What's Wrong with Suicide Bombing?


This was an interesting read from an old post that appeared in The Wisdom Fund

What's wrong with "suicide" bombing? Like tanks, gunships, bunker-busting bombs, F-16s, and cruise missiles, it kills people. That's what's wrong.

The reported fatalities between December 1987–the first Palestinian intifada–and January 2002 were 2,166 Palestinians, and 454 Israelis. During this same period, the number of Palestinians seriously injured by live ammunition, rubber bullets, shrapnel, etc. were 18,761; the number of Israelis seriously injured 427. This from statistics reportedly endorsed by the Israeli human rights group, B'Tselem.

According to University of California professor Huston Smith, author of The World's Religions:

"The Koran's definition of a Holy War is virtually identical with that of a Just War in the Canon Law of Catholicism. It must either be defensive or to right an horrendous wrong."

Islam forbids killing except in certain circumstances such as in self defense, or in response to another killing. Even then Islam counsels forgiveness, or compensation for the victim's family. What else is wrong with "suicide" bombing? Legally, less than what one might believe. While it may or may not be good strategy, it appears to be permissable under international law. Most Israelis over the age of 18, aren't exactly civilians. All eligible men and women are drafted into the Israel Defense Force at age 18. Men serve for three years, women for 21 months. Upon completion of compulsory service each soldier is assigned to a reserve unit. We Hold These Truths, a Christian organization, reports:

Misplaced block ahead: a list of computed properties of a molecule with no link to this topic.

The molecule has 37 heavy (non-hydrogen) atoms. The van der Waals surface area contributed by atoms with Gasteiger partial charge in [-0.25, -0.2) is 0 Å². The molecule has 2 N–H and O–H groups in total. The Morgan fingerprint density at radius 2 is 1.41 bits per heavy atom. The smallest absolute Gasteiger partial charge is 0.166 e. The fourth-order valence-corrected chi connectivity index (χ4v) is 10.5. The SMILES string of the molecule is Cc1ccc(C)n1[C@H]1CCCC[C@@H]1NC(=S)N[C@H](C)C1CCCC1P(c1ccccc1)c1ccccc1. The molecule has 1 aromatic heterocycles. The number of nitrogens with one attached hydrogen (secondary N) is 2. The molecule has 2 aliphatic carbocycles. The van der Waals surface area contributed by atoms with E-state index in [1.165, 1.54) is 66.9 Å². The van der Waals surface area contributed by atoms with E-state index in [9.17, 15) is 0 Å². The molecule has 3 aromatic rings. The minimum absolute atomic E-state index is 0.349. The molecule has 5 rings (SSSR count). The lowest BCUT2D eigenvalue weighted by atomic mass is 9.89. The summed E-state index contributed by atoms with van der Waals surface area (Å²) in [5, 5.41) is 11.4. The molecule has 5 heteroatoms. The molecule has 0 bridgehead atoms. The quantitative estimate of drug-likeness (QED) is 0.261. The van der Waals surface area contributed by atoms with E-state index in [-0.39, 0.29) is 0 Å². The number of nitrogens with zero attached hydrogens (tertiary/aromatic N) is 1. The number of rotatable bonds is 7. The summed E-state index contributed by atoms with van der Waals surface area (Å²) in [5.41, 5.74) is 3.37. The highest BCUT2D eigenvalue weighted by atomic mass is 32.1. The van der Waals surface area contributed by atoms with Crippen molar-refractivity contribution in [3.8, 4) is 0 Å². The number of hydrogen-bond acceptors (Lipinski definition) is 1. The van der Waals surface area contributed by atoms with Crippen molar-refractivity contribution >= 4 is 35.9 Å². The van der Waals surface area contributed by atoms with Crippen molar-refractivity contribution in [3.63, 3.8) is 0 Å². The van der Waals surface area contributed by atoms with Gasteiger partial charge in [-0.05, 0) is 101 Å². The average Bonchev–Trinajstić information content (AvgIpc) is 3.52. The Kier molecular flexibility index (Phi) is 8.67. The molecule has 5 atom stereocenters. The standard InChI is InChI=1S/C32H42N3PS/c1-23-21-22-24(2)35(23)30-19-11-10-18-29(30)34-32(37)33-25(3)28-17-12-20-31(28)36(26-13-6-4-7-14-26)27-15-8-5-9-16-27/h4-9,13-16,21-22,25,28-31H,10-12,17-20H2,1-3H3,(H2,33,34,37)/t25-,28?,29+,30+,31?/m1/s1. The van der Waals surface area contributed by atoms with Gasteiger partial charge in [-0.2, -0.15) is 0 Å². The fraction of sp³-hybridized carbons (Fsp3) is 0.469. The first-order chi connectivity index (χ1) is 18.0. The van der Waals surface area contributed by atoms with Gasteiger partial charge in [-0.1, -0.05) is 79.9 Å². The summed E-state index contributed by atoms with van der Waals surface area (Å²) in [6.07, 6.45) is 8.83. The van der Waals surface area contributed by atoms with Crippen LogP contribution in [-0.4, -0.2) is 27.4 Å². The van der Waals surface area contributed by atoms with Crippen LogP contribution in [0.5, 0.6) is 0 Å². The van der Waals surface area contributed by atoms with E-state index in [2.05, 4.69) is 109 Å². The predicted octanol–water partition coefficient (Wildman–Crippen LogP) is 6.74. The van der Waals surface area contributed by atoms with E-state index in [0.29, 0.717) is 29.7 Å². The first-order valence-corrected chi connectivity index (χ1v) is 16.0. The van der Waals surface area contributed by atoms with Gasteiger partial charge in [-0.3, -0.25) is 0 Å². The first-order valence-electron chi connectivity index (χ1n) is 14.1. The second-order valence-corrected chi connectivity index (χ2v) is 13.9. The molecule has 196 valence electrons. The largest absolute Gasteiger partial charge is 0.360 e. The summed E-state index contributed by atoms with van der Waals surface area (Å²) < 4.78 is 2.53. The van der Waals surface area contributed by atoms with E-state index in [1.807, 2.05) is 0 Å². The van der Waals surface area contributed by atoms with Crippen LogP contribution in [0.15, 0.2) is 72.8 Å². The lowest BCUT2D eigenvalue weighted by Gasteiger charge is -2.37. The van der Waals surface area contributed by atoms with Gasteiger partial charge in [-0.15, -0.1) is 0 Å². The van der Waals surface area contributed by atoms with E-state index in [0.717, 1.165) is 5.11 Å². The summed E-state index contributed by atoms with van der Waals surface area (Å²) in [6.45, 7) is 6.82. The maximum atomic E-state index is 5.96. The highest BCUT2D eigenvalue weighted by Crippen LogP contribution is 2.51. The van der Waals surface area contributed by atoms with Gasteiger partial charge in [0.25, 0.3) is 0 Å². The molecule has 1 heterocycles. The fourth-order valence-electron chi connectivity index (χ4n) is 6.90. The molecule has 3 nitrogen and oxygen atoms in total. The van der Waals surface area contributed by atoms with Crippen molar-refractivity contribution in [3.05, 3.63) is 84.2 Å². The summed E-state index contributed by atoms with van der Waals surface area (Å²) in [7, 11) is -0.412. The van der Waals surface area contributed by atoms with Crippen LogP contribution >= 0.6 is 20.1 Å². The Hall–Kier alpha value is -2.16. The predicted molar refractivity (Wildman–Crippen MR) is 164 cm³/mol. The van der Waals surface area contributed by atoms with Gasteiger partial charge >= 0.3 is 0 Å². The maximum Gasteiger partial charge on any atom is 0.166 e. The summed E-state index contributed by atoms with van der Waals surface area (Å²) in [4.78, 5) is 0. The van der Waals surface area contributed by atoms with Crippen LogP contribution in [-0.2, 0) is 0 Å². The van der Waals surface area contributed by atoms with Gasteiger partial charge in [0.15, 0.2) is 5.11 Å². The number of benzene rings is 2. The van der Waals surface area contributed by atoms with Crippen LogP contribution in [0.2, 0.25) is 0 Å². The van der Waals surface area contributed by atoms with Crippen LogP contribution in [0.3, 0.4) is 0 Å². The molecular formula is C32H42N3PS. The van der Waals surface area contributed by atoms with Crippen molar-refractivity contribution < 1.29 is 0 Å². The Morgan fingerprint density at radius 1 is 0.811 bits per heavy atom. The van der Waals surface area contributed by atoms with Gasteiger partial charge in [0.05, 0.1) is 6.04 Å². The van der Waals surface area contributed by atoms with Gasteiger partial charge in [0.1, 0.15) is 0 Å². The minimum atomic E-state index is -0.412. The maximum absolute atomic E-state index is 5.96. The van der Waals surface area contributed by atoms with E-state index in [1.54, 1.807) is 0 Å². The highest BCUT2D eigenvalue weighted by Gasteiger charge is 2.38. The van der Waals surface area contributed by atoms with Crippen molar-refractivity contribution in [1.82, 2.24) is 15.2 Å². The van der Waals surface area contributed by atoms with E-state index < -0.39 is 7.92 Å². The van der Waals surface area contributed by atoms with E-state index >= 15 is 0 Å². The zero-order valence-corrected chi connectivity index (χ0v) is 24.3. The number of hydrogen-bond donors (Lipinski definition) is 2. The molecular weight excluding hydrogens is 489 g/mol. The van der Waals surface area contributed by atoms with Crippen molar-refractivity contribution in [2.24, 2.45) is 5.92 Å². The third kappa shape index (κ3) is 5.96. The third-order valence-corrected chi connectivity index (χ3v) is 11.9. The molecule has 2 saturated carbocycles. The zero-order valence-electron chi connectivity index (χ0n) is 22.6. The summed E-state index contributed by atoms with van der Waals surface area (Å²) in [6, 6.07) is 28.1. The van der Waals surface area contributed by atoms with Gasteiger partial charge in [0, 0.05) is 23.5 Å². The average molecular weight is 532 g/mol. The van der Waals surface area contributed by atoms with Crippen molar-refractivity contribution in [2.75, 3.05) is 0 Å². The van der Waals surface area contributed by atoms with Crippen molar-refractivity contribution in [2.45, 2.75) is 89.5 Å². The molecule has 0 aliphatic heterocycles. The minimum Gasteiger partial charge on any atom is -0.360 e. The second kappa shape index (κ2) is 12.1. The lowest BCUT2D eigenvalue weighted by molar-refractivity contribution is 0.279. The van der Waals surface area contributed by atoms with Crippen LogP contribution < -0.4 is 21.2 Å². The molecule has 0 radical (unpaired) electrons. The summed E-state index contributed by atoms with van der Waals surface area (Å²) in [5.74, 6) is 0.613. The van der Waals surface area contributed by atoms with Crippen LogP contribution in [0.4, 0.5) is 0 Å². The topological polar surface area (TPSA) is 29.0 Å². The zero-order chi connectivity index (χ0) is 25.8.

– All Israeli busses are owned and operated by the state, and each one serves as a military transport vehicle. Civilian passengers often find themselves riding next to an on-duty, rifle-carrying soldier being ferried to a duty station.

– Israeli pizzerias and McDonalds fast-food restaurants are teeming with off-duty and on-duty Israeli military men and women, many of both sexes carrying rifles.

Palestine is occupied land, and under international law, the Palestinians have the legal right to resist this occupation by any and all means. This may make busses, restaurants, discos–where Israeli military congregate, lawful targets. But there's no excuse for killing children. And there's no excuse for either Israelis or Palestinians knowingly putting children in harm's way. And what fuels the intifada, and the Palestinian "suicide" bombings, is Israeli destruction of Palestinian homes and orchards, Israeli settlements–a violation of international law, and President Sharon's desire to scuttle the peace process, and drive Arabs out of Palestine, permanently.

Suicide–the deliberate termination of one's life–for a greater cause is not an Arab monopoly. The Japanese used kamikaze or "suicide" attacks in World War II; a woman belonging to the Tamil Tigers blew up herself, several others, and India's prime minister Rajiv Gandhi; and those who protect the U.S. president are taught to sacrifice their lives if necessary. And what Western media call "suicide" bombings are generally viewed as martyrdom by Arabs. Islamic scholars say Islam forbids suicide, but accepts martyrdom–suicide being a selfish act contrary to God's will, martyrdom being an act of courage, sacrifice, and faith.

In the end, whether it's "suicide" bombers, or tanks, gunships, bunker-busting bombs, F-16s, and cruise missiles, the end result is the same: people die. And Palestinians are the overwhelming victims. So why does the media focus on "suicide" bombing?

Because it sets up Palestinian Arabs, Christian and Muslim, as the "other," therefore, a more legitimate target in the eyes of the American public, and it helps legitimize Israel's criminal conduct against the Palestinians, which, according to Francis A. Boyle, professor of international law, "has been financed, armed, equipped, supplied, and politically supported by the United States."